Impact? Hard to get over the existential feeling that we could all be faced with a North Korean-led annihilation. Nevertheless, we clearly did manage to put this in the rearview mirror in record time, and sealed the fate of billions of dollars bet the wrong way.

We've been spared these last few days the usual doomsayers who come on and drive out the retail investor in the name of trying to get their performance better. Maybe there is better vetting among the journalist-short-seller-bad-mouther complex, but we haven't seen people calling for crashes. I find that refreshing, given that the averages are masking a lot of disappointment anyway.

Impact? A thin market isn't being disturbed as much as you would think by those who need it lower.

We have not one, but two deals occurring now that could redefine the landscape of two different areas that are vital to the performance of this stock market: health care and aerospace defense. For the last few months, we have had a decline in the amount of stock being bought back and a dearth of takeovers.

Right now, we just got a huge one with Gilead (GILD) buying Kite (KITE) for almost $12 billion and the United Technologies (UTX) -- Rockwell Collins (COL) looks like a done deal for something that could be north of $25 billion. That's a lot of money suddenly injected into the stock market, and some key consolidation in two red-hot areas. Given that these deals are taking place in one of the least important weeks of the year, what awaits us come fall?

Impact? The shorts have had the run of the place for months. What happens if it turns out that the takeovers are just beginning? We know there are way too many independent drug and industrial companies. Could a rational reckoning begin, which has good consequences for those who own individual stocks and negative ones for those who short them?

I am beginning to think so.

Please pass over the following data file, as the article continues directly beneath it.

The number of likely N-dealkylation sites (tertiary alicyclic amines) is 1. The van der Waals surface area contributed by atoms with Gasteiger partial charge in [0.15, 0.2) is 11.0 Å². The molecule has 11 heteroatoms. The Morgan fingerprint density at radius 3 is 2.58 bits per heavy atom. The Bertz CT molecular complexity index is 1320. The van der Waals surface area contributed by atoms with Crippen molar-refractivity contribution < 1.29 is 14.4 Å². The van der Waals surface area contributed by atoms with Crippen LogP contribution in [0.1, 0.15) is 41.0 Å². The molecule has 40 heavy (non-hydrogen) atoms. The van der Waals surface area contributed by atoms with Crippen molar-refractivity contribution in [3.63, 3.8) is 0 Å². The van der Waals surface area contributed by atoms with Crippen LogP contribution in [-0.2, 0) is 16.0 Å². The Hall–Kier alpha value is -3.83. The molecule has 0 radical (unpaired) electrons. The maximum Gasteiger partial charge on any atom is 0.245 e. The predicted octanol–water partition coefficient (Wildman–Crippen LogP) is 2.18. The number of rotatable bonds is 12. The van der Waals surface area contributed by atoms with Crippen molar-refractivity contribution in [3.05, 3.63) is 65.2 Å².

Perhaps the great untold story of this period is the steady decline in the dollar. This is unmitigated good news for the stocks of companies that I think are coming down falsely, the multinationals. You are soon going to begin to raise numbers for companies with big overseas businesses. Don't believe me? The one that reported last, PVH Corp. (PVH) , saw a considerable boost from non-constant currency. We won't care why we raise. We just raise.

Impact? The dollar may be the reason why the stock market may not be as elevated as it seems.

I know there are tons of wags who say, Jim, how can you be so shocked that Apple (AAPL) (which is a holding in the Action Alerts PLUS charity portfolio) might be ready for Christmas with a new iPhone. The answer? Because the entire supply chain has been worried that there isn't enough time for the company to get the phone out properly. If there is, though, it is a huge boon for non-FANG tech, which is the tech that really matters.

Impact? When you consider the take-outs in biotech and the possibility that the stocks of the component players have yet to react to an iPhone-ready economy, you have the possibility of higher prices for the Nasdaq, which will be very visible.

Finally, we need to recognize that, barring a debt ceiling fight or more repeal and replace talk, a Washington back in session might actually bring good tidings if the president is on his game. Tall order, but impact?

New highs.

Now, things could unravel fast if there is no deal on the debt ceiling and the president can't capitalize on his own momentum. He needs to come out and say that, because of our vast resources, our country was not shut down by an inability to import oil or natural gas -- that's what would have happened even five years ago, and we are in the process of the greatest rebuilding effort of all time, and when it is finished we will then address the wall with Mexico. No matter how important you think that may be, if you want lower stock prices you focus on the wall.

You want higher stock prices? You focus on the country. All of the country, as it attempts to help America's fourth-largest city get back online again.